The Canadian Football League has been an up and down place for the British Columbia Lions. They have not enjoyed the cult-like success of other western teams like the Saskatchewan Roughriders or Winnipeg Blue Bombers. They are without a "Labour Day" rival, which is a CFL staple. They have struggled for survival at times.
When you step back and look at the Lions, you see some of the greats of the CFL. From coaches Don Matthews and Wally Buono, to builders like Bob Ackles to current owner David Braley. The Lions featured some of the great quarterbacks of the league, including arguably the best current CFL quarterback Travis Lulay, as well as CFL legends Damon Allen, Joe Paopao, Joe Kapp, Dave Dickenson, Matt Dunnigan and Doug Flutie. They also featured one of the greatest kickers in CFL history, and perhaps the most beloved Lion in Lui Passaglia. They have brought home the Grey Cup in 1964, 1985, 1994, 2000, 2006, and 2011. Two of those victories (1994 and 2011) came in their home stadium.
In 2011, the Lions were re-introduced to B.C. Place Stadium, which had undergone a $570 million renovation, which features a retractable roof unlike any other. The return to B.C. Place and recent success has rejuvenated the Lions, and put the roar back into the CFL club.
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You will find a decent food selection at B.C. Place. All of the traditional fare can be found at either the LionsGate Grill or Dawson Dogs, which are found throughout the main concourse. Sodas are Pepsi products and beer selections feature Budweiser, Bud Light, Stella Artois, Alexander Keith's and Kokanee. You can find a few more unique stands, which include Montreal Smoked Meat, curry and fish and chips. The selections at Stevenston's Fish and Chips are excellent.
With the renovations to B.C. Place, there is a renewed energy in Vancouver for the CFL. The gates open only an hour before kick-off, which is horrible, but the Lions do put on a pretty decent street party in Terry Fox Plaza before the game. There is live music, as well as various games and promotions. All of this occurs under the watch of possibly the most deserving athlete ever to have a bronze statue erected in his honour, Terry Fox. It is a great meeting place before the game.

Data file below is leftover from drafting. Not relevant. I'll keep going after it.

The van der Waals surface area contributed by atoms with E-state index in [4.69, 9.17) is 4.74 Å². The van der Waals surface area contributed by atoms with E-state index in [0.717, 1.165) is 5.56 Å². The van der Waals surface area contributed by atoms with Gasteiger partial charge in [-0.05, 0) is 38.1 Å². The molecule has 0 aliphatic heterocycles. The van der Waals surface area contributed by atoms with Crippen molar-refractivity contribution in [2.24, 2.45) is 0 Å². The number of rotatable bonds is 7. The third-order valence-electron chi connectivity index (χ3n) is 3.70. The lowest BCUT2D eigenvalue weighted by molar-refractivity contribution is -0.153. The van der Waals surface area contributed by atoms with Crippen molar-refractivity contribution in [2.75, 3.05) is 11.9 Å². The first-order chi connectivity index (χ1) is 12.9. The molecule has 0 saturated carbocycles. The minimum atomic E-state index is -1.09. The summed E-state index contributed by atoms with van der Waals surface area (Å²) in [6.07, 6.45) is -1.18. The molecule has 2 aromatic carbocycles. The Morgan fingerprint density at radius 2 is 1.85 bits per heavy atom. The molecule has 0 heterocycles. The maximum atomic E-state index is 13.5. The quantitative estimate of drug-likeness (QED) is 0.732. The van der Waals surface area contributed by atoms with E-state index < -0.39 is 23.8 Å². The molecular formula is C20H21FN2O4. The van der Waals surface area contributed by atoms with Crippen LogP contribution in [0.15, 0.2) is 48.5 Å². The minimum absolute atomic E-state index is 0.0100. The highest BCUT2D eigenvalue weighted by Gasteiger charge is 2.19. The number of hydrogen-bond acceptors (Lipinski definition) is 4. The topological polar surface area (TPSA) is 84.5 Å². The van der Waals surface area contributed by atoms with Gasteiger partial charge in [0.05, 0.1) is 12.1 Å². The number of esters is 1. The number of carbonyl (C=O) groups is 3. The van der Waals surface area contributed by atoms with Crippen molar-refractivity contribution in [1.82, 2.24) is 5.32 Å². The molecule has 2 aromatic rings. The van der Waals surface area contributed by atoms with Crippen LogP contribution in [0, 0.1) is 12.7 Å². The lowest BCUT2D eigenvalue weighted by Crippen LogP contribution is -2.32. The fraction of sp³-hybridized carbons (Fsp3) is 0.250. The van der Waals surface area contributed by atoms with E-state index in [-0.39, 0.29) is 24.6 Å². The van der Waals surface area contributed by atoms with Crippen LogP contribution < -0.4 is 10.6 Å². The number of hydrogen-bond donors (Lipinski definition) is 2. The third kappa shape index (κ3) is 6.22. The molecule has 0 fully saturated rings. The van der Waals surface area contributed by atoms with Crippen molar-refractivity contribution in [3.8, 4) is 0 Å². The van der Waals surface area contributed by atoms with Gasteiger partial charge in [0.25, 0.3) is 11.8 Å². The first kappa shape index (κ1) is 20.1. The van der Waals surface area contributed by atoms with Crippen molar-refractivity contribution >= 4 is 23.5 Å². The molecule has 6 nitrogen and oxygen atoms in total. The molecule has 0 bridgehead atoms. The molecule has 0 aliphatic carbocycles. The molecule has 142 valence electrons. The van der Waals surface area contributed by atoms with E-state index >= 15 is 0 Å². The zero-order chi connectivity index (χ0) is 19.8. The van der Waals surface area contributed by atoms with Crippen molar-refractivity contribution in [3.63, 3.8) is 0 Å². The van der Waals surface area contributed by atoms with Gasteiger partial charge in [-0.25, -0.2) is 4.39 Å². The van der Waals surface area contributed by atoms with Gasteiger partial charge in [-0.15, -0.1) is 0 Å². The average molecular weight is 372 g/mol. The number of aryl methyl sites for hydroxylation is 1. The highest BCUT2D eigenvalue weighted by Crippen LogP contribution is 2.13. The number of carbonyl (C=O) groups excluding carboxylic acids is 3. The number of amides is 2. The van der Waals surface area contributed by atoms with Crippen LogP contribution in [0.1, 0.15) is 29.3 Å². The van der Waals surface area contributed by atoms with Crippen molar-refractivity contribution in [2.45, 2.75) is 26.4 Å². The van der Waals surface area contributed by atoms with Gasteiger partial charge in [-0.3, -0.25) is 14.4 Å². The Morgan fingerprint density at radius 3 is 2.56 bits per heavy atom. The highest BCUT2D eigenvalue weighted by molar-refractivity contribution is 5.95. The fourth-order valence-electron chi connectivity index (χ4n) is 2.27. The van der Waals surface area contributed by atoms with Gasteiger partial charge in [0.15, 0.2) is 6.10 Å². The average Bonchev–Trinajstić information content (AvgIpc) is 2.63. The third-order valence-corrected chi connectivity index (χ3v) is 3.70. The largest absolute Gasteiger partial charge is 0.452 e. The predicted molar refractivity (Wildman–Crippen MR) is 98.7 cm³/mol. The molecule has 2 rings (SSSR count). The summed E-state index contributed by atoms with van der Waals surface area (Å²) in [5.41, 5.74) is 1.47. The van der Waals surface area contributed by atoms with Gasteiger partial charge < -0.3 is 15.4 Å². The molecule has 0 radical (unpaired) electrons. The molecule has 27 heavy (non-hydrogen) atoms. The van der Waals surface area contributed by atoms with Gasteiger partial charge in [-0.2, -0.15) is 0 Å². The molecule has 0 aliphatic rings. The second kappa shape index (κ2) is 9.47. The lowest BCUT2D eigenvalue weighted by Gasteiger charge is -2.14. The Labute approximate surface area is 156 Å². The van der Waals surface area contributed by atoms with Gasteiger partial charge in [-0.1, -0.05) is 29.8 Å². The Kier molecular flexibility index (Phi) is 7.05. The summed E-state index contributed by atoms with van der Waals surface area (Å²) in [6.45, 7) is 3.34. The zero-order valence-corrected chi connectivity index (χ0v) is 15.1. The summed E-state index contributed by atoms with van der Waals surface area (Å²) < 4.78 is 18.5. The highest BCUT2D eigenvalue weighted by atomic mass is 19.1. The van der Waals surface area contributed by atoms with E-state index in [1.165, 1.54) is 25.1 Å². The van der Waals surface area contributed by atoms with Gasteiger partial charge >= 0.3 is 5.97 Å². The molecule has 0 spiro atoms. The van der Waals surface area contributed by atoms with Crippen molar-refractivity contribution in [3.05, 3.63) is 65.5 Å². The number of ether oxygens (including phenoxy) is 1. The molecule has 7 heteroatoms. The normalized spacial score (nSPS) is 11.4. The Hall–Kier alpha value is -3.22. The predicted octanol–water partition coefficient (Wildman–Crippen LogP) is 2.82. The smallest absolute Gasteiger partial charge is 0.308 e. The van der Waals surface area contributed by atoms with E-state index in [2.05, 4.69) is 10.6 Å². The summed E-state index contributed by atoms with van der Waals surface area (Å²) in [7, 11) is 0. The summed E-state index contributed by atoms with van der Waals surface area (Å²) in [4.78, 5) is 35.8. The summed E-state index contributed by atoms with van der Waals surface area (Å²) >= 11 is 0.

Once inside, the renovations will be immediately noticed. The concourses are brighter and there is more natural light. The seating bowl features the new retractable roof, which was open for the date of this review. Even closed, there is natural light that gets into the seating area, unlike the Rogers Centre, home of the Argonauts. In the centre of the roof, hangs the second largest scoreboard in North America. It is only out-sized by the videoboard at Cowboys Stadium in Dallas. The Lions do a decent job of showcasing their best within the seating bowl. There are the 6 Grey Cup Champion banners which hang above the second deck, and the Lions greats are recognized around the back of the first level.
The in-game production is solid. Nothing over the top or too fancy, but the game is accentuated enough to make it enjoyable.
Right next door to the Vancouver Canuck's home, Rogers Arena, B.C. Place can be found in the False Creek area of downtown Vancouver. In the immediate area you will find a few neat things to occupy your non-sporting time, including the Telus World of Science and the Edgewater Casino. If you are catching a game during the summer or fall months, you may want to walk along the bay, but beware, as I'm not sure there is a city in North America that promotes cycling as much as Vancouver. There are bikes everywhere, and the paths for pedestrians are shared with the cyclists, skateboarders, and roller bladers.